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Sproull, Frederick and David, Charles N. (1979): STEM CELL GROWTH AND DIFFERENTIATION IN HYDRA ATTENUATA. II. REGULATION OF NERVE AND NEMATOCYTE DIFFERENTIATION IN MULTICLONE AGGREGATES. In: Journal of Cell Science, Vol. 38: pp. 171-179
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Abstract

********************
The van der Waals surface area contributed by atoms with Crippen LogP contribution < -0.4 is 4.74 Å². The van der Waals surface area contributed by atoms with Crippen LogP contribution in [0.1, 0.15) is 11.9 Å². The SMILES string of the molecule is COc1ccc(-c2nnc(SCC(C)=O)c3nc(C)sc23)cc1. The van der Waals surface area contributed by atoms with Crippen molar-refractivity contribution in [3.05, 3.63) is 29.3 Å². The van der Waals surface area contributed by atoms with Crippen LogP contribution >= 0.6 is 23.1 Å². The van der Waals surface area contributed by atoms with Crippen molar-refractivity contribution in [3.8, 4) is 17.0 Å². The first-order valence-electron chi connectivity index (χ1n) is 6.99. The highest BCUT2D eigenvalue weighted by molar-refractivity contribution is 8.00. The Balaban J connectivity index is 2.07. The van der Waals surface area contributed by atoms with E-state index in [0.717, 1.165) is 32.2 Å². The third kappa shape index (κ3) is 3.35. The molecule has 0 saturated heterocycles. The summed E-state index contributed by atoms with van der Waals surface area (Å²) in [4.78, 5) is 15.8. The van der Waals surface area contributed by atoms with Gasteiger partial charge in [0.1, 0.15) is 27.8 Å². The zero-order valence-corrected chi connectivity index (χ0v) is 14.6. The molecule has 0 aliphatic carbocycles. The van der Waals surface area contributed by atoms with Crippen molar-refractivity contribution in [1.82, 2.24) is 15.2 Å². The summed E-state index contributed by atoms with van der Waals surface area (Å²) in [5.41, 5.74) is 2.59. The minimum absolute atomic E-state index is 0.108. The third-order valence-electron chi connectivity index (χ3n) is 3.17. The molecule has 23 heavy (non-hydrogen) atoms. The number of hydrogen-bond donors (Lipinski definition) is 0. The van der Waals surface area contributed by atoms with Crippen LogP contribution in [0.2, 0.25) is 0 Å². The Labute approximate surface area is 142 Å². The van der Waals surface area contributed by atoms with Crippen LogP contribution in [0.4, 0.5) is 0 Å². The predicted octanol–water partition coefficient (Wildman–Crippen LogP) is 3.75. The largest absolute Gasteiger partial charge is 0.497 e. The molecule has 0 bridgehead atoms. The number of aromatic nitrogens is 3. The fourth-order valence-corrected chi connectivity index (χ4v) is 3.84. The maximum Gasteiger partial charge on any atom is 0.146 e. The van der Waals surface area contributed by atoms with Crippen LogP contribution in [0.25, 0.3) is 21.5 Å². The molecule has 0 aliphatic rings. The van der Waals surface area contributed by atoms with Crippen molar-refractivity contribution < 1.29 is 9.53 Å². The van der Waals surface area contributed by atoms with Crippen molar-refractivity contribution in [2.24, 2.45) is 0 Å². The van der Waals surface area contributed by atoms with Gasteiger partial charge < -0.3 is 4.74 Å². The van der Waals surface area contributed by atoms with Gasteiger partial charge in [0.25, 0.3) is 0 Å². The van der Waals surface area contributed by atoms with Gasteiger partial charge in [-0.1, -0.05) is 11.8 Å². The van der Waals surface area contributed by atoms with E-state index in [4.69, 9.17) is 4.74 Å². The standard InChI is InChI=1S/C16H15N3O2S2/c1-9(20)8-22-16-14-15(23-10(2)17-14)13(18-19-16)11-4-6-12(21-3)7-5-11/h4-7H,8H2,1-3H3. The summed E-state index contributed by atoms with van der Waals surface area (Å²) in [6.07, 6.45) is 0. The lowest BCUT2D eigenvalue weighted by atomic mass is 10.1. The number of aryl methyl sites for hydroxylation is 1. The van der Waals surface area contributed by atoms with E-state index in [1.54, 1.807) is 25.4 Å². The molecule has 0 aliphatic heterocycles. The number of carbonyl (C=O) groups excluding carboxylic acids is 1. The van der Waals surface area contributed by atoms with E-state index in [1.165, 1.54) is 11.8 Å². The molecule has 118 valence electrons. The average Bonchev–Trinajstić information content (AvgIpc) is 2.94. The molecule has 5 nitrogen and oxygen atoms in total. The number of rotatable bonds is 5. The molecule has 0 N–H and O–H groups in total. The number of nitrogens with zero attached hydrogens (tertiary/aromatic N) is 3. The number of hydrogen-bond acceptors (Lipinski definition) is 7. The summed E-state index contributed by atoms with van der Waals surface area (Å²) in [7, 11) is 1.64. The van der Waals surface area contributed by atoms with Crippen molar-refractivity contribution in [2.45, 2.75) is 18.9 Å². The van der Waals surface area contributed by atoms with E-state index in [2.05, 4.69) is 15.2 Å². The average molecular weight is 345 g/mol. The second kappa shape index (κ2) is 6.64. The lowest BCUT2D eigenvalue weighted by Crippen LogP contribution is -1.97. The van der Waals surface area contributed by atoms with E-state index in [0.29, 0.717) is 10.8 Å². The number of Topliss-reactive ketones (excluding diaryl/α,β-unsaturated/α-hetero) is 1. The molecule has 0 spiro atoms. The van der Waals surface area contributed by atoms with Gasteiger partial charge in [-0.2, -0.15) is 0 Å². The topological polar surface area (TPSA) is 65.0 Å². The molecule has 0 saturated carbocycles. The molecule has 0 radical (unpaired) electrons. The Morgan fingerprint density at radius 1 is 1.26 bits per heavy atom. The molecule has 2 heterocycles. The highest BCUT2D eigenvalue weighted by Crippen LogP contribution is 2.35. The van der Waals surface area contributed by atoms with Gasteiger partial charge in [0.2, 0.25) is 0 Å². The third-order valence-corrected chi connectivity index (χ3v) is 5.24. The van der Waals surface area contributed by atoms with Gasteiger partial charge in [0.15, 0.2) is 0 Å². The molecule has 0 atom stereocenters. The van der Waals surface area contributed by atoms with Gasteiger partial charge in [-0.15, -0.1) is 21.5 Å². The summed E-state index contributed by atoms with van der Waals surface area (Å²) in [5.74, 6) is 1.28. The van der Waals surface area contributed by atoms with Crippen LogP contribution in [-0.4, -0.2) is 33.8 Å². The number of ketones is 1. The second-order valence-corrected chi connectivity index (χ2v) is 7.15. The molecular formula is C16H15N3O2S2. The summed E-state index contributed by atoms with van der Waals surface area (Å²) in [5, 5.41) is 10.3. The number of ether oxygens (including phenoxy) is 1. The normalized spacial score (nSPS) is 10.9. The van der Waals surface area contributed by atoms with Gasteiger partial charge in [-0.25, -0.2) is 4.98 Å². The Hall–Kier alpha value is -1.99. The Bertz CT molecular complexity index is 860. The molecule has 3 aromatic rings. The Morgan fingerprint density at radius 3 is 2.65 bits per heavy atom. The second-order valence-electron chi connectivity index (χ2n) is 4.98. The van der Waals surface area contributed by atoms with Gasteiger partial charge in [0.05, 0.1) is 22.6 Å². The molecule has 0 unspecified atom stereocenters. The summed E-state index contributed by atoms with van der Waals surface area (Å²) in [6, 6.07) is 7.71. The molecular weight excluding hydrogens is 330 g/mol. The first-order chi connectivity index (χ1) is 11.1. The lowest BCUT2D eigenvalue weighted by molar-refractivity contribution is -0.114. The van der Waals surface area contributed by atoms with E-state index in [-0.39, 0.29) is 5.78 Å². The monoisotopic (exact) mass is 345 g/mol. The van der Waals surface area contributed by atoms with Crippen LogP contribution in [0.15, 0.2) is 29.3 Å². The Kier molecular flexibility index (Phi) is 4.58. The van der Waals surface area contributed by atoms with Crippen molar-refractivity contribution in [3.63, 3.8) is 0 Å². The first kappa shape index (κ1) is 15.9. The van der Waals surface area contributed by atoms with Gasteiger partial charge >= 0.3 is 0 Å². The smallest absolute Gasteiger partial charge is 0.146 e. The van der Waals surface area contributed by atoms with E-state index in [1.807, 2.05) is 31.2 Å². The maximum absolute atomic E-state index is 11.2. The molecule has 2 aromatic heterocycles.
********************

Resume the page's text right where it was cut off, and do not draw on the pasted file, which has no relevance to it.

The differentiation of nerve cells and nematocytes from interstitial stem cells in Hydra has been investigated under conditions of changing stem cell density. Interstitial stem cells were cultured in a feeder layer system consisting of aggregates of nitrogen mustard-inactivated tissue. The aggregates were seeded with varying numbers of stem cells from 10 to 400 per aggregate; between 4 and 7 days later the rates of nerve and nematocyte differentiation were measured. Nerve differentiation was scored by labelling the stem cell population with [3H]-thymidine and counting nests of 4 proliferating nematoblasts. In both cases the numbers of differentiating cells were normalized to the size of the stem cell population. The results indicate that the rate of nematocyte differentiation increases as the concentration of stem cells increases in aggregates; under the same conditions the rate of nerve differentiation remains essentially constant. To calculate the numbers of stem cells entering each pathway per generation, a computer was programmed to simulate the growth and differentiation of interstitial stem cells. Standard curves were prepared from the simulations relating the rates of nerve and nematocyte differentiation to the fraction of stem cells committed to each pathway per generation. The rates of nerve and nematocyte commitment were then estimated from the experimentally observed rates of differentiation using the standard curves. The results indicate that nerve commitment remains constant at about 0.13 stem cells per generation over a wide range of stem cell concentration. Nematocyte commitment, by comparison, increases from 0.15 to 0.21 stem cells per generation as stem cell concentration increases in aggregates. The fact that the ratio of nerve to nematocyte commitment changes under our conditions suggests that stem cell commitment is not a stochastic process but subject to control by environmental stimuli.